Hectic London life can mean we all need to to escape for some peace and relaxation.

The capital has lots of beautiful parks, gardens and squares that are perfect to head to for a break - but finding a quiet spot to yourself is not always easy.

Many of the city's major parks are tourist destinations in their own right and can often fill up with visitors.

If you're looking for somewhere to avoid the crowds but stay within the heart of London, then here's a selection of some hidden gems for you to enjoy:

Postman's Park (City of London)

This central spot is named after the postal workers from the nearby Old General Post Office who used to have their lunch here.

A more appropriate name might be "Heroes Park" due to it's remarkable permanent homage to London's brave lifesavers.

The Watts Memorial to Heroic Self-Sacrifice, created by Victorian artist George Frederick Watts, was built in 1900 to honour heroic men and women who died when trying to protect others.

A gallery of glazed tablets set into the wall details each courageous act, be it rescuing someone from a fire or saving a child from drowning.

The park also features flower beds, a small fountain and shady benches to enjoy a book or sandwich on.

Nearest tube: Barbican, St Paul's

For more information, and how to get there, click here .

St George’s Gardens (Bloomsbury)

The former burial ground now St George's Gardens in Bloomsbury

In the heart of Bloomsbury , St George's Gardens is actually the former burial ground of two nearby churches.

Victorian campaigners managed to convert the land into a public park, which was renovated by lottery money in the late nineties.

Ageing gravestones poke out through flowerbeds that wind around green lawns and benches.

Some notable people buried here include one of the founders of University College London and the granddaughter of Oliver Cromwell.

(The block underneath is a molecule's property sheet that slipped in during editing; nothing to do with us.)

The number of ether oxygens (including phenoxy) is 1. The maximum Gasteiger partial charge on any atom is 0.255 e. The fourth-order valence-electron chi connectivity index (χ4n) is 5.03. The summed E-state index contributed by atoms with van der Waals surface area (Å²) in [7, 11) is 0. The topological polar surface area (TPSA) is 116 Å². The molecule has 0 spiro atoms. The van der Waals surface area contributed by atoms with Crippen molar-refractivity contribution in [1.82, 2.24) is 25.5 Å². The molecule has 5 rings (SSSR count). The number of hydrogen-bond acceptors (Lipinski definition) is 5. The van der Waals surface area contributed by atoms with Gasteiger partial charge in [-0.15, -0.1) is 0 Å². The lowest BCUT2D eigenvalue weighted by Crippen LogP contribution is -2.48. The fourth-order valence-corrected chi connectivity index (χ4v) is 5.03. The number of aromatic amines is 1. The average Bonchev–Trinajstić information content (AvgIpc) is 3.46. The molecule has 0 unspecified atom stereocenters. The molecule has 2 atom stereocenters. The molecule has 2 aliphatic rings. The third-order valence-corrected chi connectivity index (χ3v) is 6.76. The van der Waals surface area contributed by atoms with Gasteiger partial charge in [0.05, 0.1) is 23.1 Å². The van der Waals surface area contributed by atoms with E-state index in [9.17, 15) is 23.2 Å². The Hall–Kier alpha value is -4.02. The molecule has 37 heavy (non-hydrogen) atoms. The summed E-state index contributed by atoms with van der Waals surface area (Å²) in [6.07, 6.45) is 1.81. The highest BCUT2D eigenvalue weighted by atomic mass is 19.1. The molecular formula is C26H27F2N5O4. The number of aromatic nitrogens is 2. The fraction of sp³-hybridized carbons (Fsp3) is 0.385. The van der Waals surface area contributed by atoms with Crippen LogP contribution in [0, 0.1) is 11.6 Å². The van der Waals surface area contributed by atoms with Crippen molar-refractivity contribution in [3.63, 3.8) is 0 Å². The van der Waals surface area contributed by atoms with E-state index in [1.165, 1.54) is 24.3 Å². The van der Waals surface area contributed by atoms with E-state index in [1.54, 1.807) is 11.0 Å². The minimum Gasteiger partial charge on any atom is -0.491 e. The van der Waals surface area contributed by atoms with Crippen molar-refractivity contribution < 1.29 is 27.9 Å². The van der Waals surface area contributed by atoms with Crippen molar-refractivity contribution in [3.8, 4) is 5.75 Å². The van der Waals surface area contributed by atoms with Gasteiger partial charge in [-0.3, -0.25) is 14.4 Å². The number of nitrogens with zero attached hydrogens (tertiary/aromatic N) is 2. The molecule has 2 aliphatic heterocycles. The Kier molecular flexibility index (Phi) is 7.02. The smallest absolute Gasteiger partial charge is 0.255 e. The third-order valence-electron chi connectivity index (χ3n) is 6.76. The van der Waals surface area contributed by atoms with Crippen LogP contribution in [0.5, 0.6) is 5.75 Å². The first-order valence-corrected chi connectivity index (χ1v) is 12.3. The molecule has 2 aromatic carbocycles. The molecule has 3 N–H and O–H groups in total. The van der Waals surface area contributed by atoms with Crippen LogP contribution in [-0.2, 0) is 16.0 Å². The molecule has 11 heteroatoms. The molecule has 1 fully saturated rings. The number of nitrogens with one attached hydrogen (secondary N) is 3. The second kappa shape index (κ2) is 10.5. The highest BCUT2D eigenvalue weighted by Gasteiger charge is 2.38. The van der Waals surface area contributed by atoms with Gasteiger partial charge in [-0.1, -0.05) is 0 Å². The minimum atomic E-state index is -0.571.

Nearest tube: Russell Square, King’s Cross-St Pancras, Euston.

For more information, and how to get there, click here .

Christchurch Greyfriars Garden (City of London)

The historic Christchurch Greyfriars in the City of London. The church was destroyed during The Blitz in the Second World War and its remains are now a public garden.

This former Franciscan church was burnt down twice, during the Great Fire of London in 1666 and The Blitz during the Second World War.

Only the west tower of the church still stands with a rose garden now filling its empty shell, offering an island of calm in the busy city.

The rose garden is designed to reflect the layout of the old church, with flower boxes positioned where pews once sat.

Trees mark out the former nave and wooden towers represent the long-lost pillars.

Nearest tube: St Paul's
For more information, and how to get there, click here .

Gibbons Rent (London Bridge)

Well and truly a hidden gem, Gibbons Rent is tucked away in London Bridge.

The community garden was devised as a way to transform an old cut through between Magdalen Street and Bermondsey Street.

Architects worked with local residents to fill the narrow walkway with all manner of potted plants, creating a wonderful green spot in the shadow of The Shard.

There's even a mini library!

Nearest tube: London Bridge and Borough

For more information click here .

The Barbican Conservatory (City of London)

Hidden within the sprawling Brutalist Barbican Centre is an amazing tropical oasis.

This huge conservatory (the second biggest in London) features 2,000 species of plants and trees - and some cute little turtles.

Its meandering paths, spread across different levels around the Barbican theatre's flytower, are a joy to explore.

Visitors can join special tours of the space, book in for afternoon tea or even hold a wedding there.

It is only open on selected Sundays each month.

Nearest tube: Barbican, St Paul's, Moorgate